May Flint




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Ship Name: May Flint; Sailed: 1880-1900; Type: Iron 4-masted bark; Built by: Dumbarton, Scotland A. McMillan & Sons; Dimensions: 351.8’ x 42.9’ x 16.2’; Tonnage: 3428 tons.


The Persian Monarch, at 3923 tons, was a large iron sea-going steamer when launched in 1880. Intended for the Atlantic passenger trade between New York and London, Persian Monarch steamed this route until 23 December 1886, whereupon Persian Monarch became the property of the Wilson Line. Making one final voyage from New York to London, the steamer transferred to a Hull-New York venue on which the ship continued until 6 May 1888. Returning to the London-New York route, Persian Monarch continued carving furrows in the sea between New York and London until her final voyage commencing 18 April 1894. Departing London for New York, under the Wilson-Hill Line, Persian Monarch encountered a terrific storm that drove it onto the beach at Long Island on 3 May 1894. Flint & Co., purchased Persian Monarch, refloated the steamer and converted it to a sailing four-mast bark, removing the engines entirely. While unusual, the conversion of a large steamer to a sailing ship was not unprecedented. What was unprecedented was the aesthetic outcome of the conversion. Nineteenth-century steamers possessed either a rakish clipper bow, similar in most respects to sailing ships of the period, or they plowed the seas with a functional, but unlovely plumb stem. Persian Monarch was of the latter persuasion. The prodigious spike bowsprit and large, square tophamper failed utterly to disguise the fact that May Flint, as the ship was now named, had been a steamer. Broadside photographs of the ship at sea have an aspect more than a little reminiscent of a sawn 2 x 4 block laboring through the waves. Other sailing ships built on steamer hulls frequently had attached a more-or-less “stillborn” clipper bow, such as Undaunted, intended to give at least the gap between the angled bowsprit and the straight and unyielding stem a visual bridge before they met. No so, May Flint. Parsimony ruled the Flint Company in the 1890s when it came to their sailing ships, and May Flint was the visual evidence of tightened purse strings. Captain E. D. P. Nickels then took over the bark May Flint. Nickels had another run-in with a fierce Atlantic storm, and narrowly avoided losing his ship after three of his four masts went over the side. Passing ships signaled willingness to take off the crew, but Captain Nickels, nothing if not self-reliant, wallowed sail-less for two weeks in the Atlantic while his crew improvised a jury rig. Nickels and his crew then sailed the May Flint several thousand miles into New York. While the May Flint was a big carrier—able to load almost twice the California wheat as a typical sailing ship of the period—the ship’s further adventures with Atlantic storms, coupled with rising costs of managing East Coast vessels carrying freights on the West Coast, encouraged Flint & Co., to sell May Flint to the California Shipping Company in 1897. It is tempting to speculate about just how stable the converted steamer was under sail. Regardless, May Flint continued voyaging in the Pacific for a short while until colliding with the USS Iowa west of Alcatraz Island in San Francisco Bay, 8 September 1900. These two photographs, both courtesy of the Williamson Collection, Puget Sound Maritime Historical Society, show the May Flint on the Pacific coast. In the first, the May Flint is alongside a coal-loading pier, the tug Rabboni on her starboard side. The Rabboni worked Puget Sound thereby identifying this photograph’s location. The second shows the May Flint making sail (I am guessing—into the sunset). There are crewmen at the fore, but none aloft. My supposition is that the gaskets have been loosed, as May Flint makes way west — towards a setting sun. Note the oddity of the chain plates for the main mast, but the screws set up for the other masts. Note also the large deck house (containing a donkey winch) at the mizzen. The commodious aft chart house must have been a comfort on cold stormy nights.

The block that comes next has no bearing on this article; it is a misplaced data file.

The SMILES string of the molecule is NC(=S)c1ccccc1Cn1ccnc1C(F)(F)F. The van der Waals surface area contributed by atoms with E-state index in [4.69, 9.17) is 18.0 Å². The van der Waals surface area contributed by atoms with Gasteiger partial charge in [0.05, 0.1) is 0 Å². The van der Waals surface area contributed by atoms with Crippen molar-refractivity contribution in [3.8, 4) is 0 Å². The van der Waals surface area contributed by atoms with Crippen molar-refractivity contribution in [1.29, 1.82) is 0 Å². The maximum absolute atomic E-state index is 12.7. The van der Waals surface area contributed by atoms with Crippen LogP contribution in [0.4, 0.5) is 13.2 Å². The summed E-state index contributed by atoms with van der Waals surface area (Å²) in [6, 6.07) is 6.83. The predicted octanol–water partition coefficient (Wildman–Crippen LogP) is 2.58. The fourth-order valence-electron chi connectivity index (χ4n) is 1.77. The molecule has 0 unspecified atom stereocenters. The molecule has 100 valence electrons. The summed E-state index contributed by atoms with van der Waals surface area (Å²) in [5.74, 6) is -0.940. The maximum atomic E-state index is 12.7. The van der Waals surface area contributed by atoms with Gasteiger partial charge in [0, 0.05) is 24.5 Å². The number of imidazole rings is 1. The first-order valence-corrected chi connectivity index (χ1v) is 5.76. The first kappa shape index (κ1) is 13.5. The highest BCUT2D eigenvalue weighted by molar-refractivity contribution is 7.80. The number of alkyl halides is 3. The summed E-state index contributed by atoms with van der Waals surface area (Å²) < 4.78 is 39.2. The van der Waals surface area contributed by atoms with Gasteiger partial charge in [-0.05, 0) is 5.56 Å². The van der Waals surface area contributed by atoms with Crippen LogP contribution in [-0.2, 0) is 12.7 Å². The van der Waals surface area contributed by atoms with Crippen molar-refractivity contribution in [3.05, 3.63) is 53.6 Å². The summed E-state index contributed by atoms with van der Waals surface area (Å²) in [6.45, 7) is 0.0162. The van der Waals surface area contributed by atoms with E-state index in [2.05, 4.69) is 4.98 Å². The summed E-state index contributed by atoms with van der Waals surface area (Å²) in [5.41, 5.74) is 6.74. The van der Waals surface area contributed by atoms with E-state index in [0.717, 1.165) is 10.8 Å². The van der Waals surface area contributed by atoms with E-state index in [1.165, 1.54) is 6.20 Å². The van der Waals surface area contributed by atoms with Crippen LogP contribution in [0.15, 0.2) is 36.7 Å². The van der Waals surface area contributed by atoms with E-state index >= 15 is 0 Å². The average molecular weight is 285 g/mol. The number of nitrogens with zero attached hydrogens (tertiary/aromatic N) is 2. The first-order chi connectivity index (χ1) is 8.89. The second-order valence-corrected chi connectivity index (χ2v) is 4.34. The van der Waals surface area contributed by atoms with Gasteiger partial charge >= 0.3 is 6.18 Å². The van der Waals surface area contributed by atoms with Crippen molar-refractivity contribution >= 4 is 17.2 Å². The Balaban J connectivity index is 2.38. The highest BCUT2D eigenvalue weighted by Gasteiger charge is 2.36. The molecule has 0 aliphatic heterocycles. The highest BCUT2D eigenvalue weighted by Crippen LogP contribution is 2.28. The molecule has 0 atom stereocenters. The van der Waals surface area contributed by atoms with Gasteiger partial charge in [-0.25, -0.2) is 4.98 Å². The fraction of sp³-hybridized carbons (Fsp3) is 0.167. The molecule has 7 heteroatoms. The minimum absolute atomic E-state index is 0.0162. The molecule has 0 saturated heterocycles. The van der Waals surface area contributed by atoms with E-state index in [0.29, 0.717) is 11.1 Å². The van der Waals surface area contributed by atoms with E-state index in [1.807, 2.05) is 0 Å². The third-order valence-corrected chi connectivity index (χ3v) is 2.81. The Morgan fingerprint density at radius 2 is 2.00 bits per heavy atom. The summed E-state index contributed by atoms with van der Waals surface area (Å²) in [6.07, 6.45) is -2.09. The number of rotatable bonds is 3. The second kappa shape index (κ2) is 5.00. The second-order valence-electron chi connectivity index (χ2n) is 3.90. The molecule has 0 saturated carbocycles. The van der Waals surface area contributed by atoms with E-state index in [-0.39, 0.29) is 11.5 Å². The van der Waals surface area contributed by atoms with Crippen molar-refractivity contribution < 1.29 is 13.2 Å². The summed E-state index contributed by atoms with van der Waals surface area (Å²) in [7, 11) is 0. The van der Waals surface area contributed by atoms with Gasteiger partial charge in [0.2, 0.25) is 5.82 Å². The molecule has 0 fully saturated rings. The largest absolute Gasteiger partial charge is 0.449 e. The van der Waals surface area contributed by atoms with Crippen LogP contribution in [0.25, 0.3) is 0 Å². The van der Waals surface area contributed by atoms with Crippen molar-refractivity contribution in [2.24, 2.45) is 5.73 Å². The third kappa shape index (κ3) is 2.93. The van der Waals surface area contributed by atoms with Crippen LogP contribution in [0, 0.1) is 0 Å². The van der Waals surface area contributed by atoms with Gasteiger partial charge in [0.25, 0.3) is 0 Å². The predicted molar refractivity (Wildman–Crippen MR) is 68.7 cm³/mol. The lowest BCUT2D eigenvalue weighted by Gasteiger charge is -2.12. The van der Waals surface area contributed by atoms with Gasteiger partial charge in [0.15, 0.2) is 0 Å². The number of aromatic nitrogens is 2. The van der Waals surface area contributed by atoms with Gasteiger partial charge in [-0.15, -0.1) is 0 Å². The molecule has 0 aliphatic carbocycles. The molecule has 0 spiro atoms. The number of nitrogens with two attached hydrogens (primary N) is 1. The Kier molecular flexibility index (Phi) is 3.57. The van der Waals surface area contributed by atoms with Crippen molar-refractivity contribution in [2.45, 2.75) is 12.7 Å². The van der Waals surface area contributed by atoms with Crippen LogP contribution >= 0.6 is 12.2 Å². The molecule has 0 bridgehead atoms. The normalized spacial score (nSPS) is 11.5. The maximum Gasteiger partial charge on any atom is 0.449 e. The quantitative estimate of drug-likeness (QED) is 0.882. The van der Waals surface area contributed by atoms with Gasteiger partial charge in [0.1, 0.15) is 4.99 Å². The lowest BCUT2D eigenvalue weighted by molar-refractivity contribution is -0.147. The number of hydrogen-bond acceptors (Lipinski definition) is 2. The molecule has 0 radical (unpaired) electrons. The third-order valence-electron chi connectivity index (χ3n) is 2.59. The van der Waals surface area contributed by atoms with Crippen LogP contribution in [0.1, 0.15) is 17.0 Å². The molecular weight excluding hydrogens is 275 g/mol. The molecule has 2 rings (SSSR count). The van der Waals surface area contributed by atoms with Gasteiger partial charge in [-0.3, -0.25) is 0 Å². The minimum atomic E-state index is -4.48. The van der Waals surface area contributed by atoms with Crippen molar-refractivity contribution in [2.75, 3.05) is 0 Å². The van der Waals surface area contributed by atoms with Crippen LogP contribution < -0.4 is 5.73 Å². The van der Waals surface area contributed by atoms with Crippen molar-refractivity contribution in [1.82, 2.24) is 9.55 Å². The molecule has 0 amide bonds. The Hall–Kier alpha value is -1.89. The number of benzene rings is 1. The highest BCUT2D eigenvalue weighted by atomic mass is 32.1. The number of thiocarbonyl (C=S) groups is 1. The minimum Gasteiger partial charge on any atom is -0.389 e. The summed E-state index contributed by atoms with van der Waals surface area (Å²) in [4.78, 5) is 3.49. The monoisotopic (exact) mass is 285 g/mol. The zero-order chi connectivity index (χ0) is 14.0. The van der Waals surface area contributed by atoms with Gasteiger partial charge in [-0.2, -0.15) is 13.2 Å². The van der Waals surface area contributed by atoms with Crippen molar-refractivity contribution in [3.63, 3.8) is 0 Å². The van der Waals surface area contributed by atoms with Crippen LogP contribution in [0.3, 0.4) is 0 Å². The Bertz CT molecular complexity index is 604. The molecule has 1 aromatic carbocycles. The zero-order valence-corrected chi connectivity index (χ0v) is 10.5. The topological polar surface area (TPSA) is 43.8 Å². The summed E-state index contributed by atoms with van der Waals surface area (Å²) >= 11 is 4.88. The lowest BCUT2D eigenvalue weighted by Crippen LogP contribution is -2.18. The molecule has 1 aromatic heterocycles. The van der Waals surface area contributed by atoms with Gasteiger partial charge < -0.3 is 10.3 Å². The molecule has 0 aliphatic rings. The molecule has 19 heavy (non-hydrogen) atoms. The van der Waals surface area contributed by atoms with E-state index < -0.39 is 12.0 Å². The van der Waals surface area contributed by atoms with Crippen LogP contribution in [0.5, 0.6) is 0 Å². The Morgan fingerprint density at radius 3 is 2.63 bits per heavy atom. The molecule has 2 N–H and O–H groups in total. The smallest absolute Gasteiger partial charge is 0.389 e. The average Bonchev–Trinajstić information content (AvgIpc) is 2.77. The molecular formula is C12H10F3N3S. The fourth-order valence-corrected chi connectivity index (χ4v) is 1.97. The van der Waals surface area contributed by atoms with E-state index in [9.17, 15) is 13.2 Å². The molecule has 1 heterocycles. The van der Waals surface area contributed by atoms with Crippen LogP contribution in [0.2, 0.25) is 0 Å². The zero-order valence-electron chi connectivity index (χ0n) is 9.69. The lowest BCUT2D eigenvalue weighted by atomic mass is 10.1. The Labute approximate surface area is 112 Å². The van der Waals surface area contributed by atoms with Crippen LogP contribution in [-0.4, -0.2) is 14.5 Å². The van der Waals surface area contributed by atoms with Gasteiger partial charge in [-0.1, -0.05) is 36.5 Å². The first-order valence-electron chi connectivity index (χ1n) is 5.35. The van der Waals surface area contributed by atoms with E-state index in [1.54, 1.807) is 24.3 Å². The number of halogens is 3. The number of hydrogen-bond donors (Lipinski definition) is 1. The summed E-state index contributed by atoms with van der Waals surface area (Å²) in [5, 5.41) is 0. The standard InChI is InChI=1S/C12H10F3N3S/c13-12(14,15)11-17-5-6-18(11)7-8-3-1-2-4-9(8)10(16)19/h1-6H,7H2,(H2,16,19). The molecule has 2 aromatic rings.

Ships, Merchant Ships